Issue: understanding of automation may be inadequate (Issue #105) See Issue details
    Strength: -1
    Aircraft: B737-300
    Equipment: autoflight: autothrust

  33.  
  34. Evidence Type: Excerpt from Experiment
    Evidence: "After G/S capture, a G/S signal loss was simulated at approximately 3,000 ft ... pilots were asked about the consequences of this event, and 54% of the pilots provided the correct answer. When asked whether a G/S failure at a lower altitude (<1,500 ft) would have different effects, only 15% of the pilots knew the answer. Twenty-three percent of the participants did not know the answer to either question." (page 17)
    Issue: understanding of automation may be inadequate (Issue #105) See Issue details
    Strength: -1
    Aircraft: B737-300
    Equipment: autoflight

  35.  
  36. Evidence Type: Excerpt from Experiment
    Evidence: Pilots were asked for their expectations concerning ADI mode indications throughout the takeoff roll ... N1 ... and THR HOLD ... Five of the pilots (25%) expected to see both theses indications. Twelve subjects (60%) only mentioned either THR HOLD (15% of the pilots) or N1 (45% of the pilots) as an indications during takeoff. Another 3 pilots (15%) could not predict any of the mode indications. (page 15)
    Issue: understanding of automation may be inadequate (Issue #105) See Issue details
    Strength: -2
    Aircraft: B737-300
    Equipment: autopilot: autothrust

  37.  
  38. Evidence Type: Excerpt from Experiment
    Evidence: "Nine [45%] out of 20 pilots knew how the FMS maintains target speed during a VNAV Path descent. Eight pilots (40%) were aware of the speed control mode during a VNAV Speed descent. With respect to the end-of-descent point of a path descent versus a speed descent, the results were similar: Twelve pilots (60%) were aware of the end of descent during a VNAV Path descent, and 9 pilots (45%) knew at what point the VNAV Speed descent would end." (page 16-17)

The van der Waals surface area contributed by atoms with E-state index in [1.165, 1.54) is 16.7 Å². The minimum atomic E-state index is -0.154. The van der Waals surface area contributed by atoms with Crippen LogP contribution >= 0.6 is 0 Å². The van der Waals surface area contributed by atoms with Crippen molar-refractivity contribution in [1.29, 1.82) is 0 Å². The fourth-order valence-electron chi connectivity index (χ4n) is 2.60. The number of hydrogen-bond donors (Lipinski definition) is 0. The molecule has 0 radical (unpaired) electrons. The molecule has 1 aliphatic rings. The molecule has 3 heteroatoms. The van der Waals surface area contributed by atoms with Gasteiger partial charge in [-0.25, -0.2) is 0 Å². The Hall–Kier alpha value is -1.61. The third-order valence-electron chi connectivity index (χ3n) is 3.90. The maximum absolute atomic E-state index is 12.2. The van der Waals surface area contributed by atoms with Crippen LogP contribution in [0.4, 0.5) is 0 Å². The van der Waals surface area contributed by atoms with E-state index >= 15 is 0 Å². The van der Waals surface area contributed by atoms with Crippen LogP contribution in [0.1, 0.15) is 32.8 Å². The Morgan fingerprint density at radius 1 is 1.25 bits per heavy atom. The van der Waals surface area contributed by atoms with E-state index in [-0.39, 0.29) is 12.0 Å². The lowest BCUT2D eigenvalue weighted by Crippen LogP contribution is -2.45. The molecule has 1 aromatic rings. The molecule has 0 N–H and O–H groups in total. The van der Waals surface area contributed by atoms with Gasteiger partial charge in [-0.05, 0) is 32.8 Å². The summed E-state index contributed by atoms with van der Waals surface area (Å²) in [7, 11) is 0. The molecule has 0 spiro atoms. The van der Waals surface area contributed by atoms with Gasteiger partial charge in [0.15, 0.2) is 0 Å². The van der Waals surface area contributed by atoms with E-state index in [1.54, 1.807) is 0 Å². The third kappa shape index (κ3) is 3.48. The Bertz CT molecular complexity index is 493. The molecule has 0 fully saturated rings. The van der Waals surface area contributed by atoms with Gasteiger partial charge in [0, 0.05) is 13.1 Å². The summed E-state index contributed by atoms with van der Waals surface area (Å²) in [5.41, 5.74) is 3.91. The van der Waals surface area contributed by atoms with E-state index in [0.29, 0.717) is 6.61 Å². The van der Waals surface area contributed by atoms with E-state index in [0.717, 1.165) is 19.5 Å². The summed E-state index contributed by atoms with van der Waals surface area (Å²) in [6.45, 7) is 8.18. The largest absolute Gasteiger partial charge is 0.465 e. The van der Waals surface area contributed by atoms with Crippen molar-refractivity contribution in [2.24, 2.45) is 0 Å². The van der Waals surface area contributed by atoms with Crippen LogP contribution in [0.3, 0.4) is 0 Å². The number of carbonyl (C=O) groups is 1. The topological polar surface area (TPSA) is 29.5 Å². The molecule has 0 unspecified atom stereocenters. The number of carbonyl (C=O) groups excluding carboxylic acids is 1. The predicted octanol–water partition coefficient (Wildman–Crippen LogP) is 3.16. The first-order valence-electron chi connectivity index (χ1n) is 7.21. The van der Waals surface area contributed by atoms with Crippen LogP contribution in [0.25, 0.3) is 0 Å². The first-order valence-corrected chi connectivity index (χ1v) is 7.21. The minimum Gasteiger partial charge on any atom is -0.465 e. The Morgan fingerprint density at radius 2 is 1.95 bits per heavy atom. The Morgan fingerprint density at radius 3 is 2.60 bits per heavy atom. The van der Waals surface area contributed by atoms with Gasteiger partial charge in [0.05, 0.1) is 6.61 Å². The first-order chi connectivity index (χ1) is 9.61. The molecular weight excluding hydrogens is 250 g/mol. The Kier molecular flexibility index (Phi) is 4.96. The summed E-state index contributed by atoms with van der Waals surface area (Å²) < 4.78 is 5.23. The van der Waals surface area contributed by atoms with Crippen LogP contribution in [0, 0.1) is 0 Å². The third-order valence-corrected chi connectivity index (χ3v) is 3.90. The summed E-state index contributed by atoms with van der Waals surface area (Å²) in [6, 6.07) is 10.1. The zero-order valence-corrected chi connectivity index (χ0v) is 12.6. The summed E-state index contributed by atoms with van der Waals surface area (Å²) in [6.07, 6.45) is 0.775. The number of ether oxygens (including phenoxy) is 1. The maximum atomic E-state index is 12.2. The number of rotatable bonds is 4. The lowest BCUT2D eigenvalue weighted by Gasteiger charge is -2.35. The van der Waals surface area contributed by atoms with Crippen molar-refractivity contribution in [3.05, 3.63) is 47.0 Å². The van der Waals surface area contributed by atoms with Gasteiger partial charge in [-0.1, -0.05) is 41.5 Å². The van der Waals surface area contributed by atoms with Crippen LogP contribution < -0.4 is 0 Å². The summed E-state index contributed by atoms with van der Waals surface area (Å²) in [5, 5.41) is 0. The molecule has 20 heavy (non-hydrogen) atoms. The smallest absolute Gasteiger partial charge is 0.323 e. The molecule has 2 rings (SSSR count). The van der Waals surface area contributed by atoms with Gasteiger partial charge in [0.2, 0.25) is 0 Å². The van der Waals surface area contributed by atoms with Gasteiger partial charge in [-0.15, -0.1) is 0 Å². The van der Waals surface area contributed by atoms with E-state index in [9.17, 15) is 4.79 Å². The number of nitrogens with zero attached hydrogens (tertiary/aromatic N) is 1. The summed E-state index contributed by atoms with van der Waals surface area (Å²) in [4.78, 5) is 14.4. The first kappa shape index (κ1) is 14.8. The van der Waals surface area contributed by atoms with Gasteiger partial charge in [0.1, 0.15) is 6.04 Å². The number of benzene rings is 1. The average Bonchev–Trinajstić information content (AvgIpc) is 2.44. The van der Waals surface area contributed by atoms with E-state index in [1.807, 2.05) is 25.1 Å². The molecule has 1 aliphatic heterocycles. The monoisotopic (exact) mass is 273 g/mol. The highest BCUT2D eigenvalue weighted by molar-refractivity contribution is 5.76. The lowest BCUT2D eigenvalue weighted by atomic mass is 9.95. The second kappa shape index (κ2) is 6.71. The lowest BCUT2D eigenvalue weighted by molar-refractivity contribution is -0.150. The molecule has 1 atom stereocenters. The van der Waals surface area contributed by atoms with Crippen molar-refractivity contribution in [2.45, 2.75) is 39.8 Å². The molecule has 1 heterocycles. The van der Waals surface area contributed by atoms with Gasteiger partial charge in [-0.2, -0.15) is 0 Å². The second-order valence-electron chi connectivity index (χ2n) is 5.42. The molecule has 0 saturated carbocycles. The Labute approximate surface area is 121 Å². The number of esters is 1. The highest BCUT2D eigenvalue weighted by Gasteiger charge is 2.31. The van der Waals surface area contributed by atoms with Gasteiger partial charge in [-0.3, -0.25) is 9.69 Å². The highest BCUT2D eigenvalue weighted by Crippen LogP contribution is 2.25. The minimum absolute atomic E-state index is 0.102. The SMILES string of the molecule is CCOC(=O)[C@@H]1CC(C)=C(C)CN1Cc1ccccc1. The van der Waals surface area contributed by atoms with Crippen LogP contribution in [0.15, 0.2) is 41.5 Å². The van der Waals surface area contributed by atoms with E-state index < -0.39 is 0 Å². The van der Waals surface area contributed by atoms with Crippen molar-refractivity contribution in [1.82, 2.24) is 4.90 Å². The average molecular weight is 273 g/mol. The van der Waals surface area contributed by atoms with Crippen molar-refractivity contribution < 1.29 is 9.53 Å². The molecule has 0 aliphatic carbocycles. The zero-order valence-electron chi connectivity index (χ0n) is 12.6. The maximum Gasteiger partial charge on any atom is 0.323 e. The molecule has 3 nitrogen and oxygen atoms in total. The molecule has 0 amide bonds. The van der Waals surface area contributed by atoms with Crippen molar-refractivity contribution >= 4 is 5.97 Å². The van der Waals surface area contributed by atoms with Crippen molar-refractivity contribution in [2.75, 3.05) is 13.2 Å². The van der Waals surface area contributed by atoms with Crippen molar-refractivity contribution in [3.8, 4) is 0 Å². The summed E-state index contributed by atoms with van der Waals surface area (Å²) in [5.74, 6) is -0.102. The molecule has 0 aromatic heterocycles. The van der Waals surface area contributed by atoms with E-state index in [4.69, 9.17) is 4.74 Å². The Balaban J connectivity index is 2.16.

Issue: understanding of automation may be inadequate (Issue #105) See Issue details
    Strength: -2
    Aircraft: B737-300
    Equipment: FMS

  39.  
  40. Evidence Type: Excerpt from Experiment
    Evidence: "... when asked to intercept the LAX 248 [degree] radial, all 6 of the transition pilots had difficulties carrying out the task using LNAV, as compared to only 7 of the 14 experienced pilots." That is, 7 out of 20 (35%) did not have difficulties. (page 17)
    Issue: understanding of automation may be inadequate (Issue #105) See Issue details
    Strength: -2
    Aircraft: B737-300
    Equipment: FMS

  41.  
  42. Evidence Type: Excerpt from Experiment
    Evidence: "Another interesting result refers to failures to engage or reengage a mode after entering new target values into the MCP or the CDU. This omission occurred at least once during the scenario for 5 of the 6 transitioning pilots (total number of omissions = 9). Only 2 of the 14 experienced pilots forgot to engage an appropriate mode, and this occurred only once for each of them." That is, 13 of 20 (65%) did not forget. (page 18-20)
    Issue: understanding of automation may be inadequate (Issue #105) See Issue details
    Strength: -3
    Aircraft: B737-300
    Equipment: FMS & autoflight

  43.  
  44. Evidence Type: Excerpt from Experiment
    Evidence: "When asked to disengage the APPR mode after localizer and glideslope had been captured, only 3 pilots (15%) could recall the three ways of accomplishing this ... Seven pilots (35%) did not know of any procedure for disengaging the APPR mode." This means that 50% of the pilots were able to recall at least one way to disengage the glideslope. (page 16)
    Issue: understanding of automation may be inadequate (Issue #105) See Issue details
    Strength: -3
    Aircraft: B737-300
    Equipment: autoflight: autopilot

  45.  
  46. Evidence Type: Excerpt from Experiment
    Evidence: "... when asked about the consequences of using an excessive vertical rate of climb in the V/S mode, none of the transitioning pilots could provide the correct answer, as compared to only 5 (35%) of the experienced participants [i.e., (6 + 9)/20 = 75% didn't know]." (page 17)
    Issue: understanding of automation may be inadequate (Issue #105) See Issue details
    Strength: -4
    Aircraft: B737-300
    Equipment: autoflight

  47.  
  48. Evidence Type: Excerpt from Experiment
    Evidence: "Another problem related to mode engagement was the attempt to activate a mode without the prerequisites for this activation being met. Fifty percent of the transitioning pilots and 1 of the 14 experienced pilots tried to engage VORLOC without being in the manual radio mode as required." That is, 16 of 20 (80%) did it correctly. (page 20)
    Issue: understanding of automation may be inadequate (Issue #105) See Issue details
    Strength: -4
    Aircraft: B737-300
    Equipment: autoflight